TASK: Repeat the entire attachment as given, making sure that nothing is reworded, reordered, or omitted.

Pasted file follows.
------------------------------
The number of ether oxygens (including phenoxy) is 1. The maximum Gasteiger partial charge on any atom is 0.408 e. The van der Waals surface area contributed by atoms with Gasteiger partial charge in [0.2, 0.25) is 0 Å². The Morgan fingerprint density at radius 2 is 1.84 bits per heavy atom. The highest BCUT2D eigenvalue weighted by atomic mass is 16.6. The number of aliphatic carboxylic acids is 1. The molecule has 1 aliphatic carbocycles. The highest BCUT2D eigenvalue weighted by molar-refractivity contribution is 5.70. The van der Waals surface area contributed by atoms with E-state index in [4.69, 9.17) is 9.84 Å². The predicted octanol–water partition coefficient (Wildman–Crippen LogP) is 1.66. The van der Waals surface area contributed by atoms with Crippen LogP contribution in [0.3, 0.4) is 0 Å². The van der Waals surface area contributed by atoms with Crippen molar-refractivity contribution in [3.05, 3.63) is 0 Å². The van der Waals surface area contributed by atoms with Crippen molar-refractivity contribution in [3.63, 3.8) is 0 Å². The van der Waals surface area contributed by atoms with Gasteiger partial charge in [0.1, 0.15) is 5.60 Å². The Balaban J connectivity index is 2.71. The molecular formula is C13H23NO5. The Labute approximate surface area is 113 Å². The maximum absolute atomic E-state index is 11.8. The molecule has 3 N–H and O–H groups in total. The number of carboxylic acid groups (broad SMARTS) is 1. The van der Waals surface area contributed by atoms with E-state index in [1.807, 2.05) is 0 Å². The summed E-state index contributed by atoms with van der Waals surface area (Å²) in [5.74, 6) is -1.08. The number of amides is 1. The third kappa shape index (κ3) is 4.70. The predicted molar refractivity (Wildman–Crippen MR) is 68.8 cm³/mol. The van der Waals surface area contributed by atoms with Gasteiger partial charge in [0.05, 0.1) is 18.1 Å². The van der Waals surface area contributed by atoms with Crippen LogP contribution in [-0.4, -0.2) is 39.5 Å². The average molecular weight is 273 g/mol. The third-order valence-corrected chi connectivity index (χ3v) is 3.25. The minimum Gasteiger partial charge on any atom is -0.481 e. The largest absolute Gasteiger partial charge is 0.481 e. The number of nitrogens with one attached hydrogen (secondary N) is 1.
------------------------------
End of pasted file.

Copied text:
The number of ether oxygens (including phenoxy) is 1. The maximum Gasteiger partial charge on any atom is 0.408 e. The van der Waals surface area contributed by atoms with Gasteiger partial charge in [0.2, 0.25) is 0 Å². The Morgan fingerprint density at radius 2 is 1.84 bits per heavy atom. The highest BCUT2D eigenvalue weighted by atomic mass is 16.6. The number of aliphatic carboxylic acids is 1. The molecule has 1 aliphatic carbocycles. The highest BCUT2D eigenvalue weighted by molar-refractivity contribution is 5.70. The van der Waals surface area contributed by atoms with E-state index in [4.69, 9.17) is 9.84 Å². The predicted octanol–water partition coefficient (Wildman–Crippen LogP) is 1.66. The van der Waals surface area contributed by atoms with Crippen LogP contribution in [0.3, 0.4) is 0 Å². The van der Waals surface area contributed by atoms with Crippen molar-refractivity contribution in [3.05, 3.63) is 0 Å². The van der Waals surface area contributed by atoms with Crippen molar-refractivity contribution in [3.63, 3.8) is 0 Å². The van der Waals surface area contributed by atoms with Gasteiger partial charge in [0.1, 0.15) is 5.60 Å². The Balaban J connectivity index is 2.71. The molecular formula is C13H23NO5. The Labute approximate surface area is 113 Å². The maximum absolute atomic E-state index is 11.8. The molecule has 3 N–H and O–H groups in total. The number of carboxylic acid groups (broad SMARTS) is 1. The van der Waals surface area contributed by atoms with E-state index in [1.807, 2.05) is 0 Å². The summed E-state index contributed by atoms with van der Waals surface area (Å²) in [5.74, 6) is -1.08. The number of amides is 1. The third kappa shape index (κ3) is 4.70. The predicted molar refractivity (Wildman–Crippen MR) is 68.8 cm³/mol. The van der Waals surface area contributed by atoms with Gasteiger partial charge in [0.05, 0.1) is 18.1 Å². The van der Waals surface area contributed by atoms with Crippen LogP contribution in [-0.4, -0.2) is 39.5 Å². The average molecular weight is 273 g/mol. The third-order valence-corrected chi connectivity index (χ3v) is 3.25. The minimum Gasteiger partial charge on any atom is -0.481 e. The largest absolute Gasteiger partial charge is 0.481 e. The number of nitrogens with one attached hydrogen (secondary N) is 1.